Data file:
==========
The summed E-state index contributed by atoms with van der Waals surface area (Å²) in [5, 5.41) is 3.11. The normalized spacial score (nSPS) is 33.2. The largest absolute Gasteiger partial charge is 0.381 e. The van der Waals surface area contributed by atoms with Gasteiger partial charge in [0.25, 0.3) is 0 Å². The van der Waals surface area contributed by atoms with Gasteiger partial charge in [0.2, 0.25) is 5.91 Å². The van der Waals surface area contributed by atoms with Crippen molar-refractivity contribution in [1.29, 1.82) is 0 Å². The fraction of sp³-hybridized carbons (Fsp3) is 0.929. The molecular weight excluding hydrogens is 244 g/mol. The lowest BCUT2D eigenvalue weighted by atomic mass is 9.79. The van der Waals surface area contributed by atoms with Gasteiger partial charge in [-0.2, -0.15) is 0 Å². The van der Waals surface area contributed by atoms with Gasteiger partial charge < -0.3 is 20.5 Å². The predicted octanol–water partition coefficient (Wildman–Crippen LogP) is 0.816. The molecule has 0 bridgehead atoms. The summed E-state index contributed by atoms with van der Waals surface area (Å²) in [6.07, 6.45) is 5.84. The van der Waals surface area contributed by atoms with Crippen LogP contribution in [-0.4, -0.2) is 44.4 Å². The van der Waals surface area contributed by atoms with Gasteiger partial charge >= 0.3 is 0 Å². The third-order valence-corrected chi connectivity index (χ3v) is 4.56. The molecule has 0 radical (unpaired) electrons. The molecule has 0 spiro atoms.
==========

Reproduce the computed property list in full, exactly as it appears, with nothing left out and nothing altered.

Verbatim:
The summed E-state index contributed by atoms with van der Waals surface area (Å²) in [5, 5.41) is 3.11. The normalized spacial score (nSPS) is 33.2. The largest absolute Gasteiger partial charge is 0.381 e. The van der Waals surface area contributed by atoms with Gasteiger partial charge in [0.25, 0.3) is 0 Å². The van der Waals surface area contributed by atoms with Gasteiger partial charge in [0.2, 0.25) is 5.91 Å². The van der Waals surface area contributed by atoms with Crippen molar-refractivity contribution in [1.29, 1.82) is 0 Å². The fraction of sp³-hybridized carbons (Fsp3) is 0.929. The molecular weight excluding hydrogens is 244 g/mol. The lowest BCUT2D eigenvalue weighted by atomic mass is 9.79. The van der Waals surface area contributed by atoms with Gasteiger partial charge in [-0.2, -0.15) is 0 Å². The van der Waals surface area contributed by atoms with Gasteiger partial charge < -0.3 is 20.5 Å². The predicted octanol–water partition coefficient (Wildman–Crippen LogP) is 0.816. The molecule has 0 bridgehead atoms. The summed E-state index contributed by atoms with van der Waals surface area (Å²) in [6.07, 6.45) is 5.84. The van der Waals surface area contributed by atoms with Crippen LogP contribution in [-0.4, -0.2) is 44.4 Å². The van der Waals surface area contributed by atoms with Gasteiger partial charge >= 0.3 is 0 Å². The third-order valence-corrected chi connectivity index (χ3v) is 4.56. The molecule has 0 radical (unpaired) electrons. The molecule has 0 spiro atoms.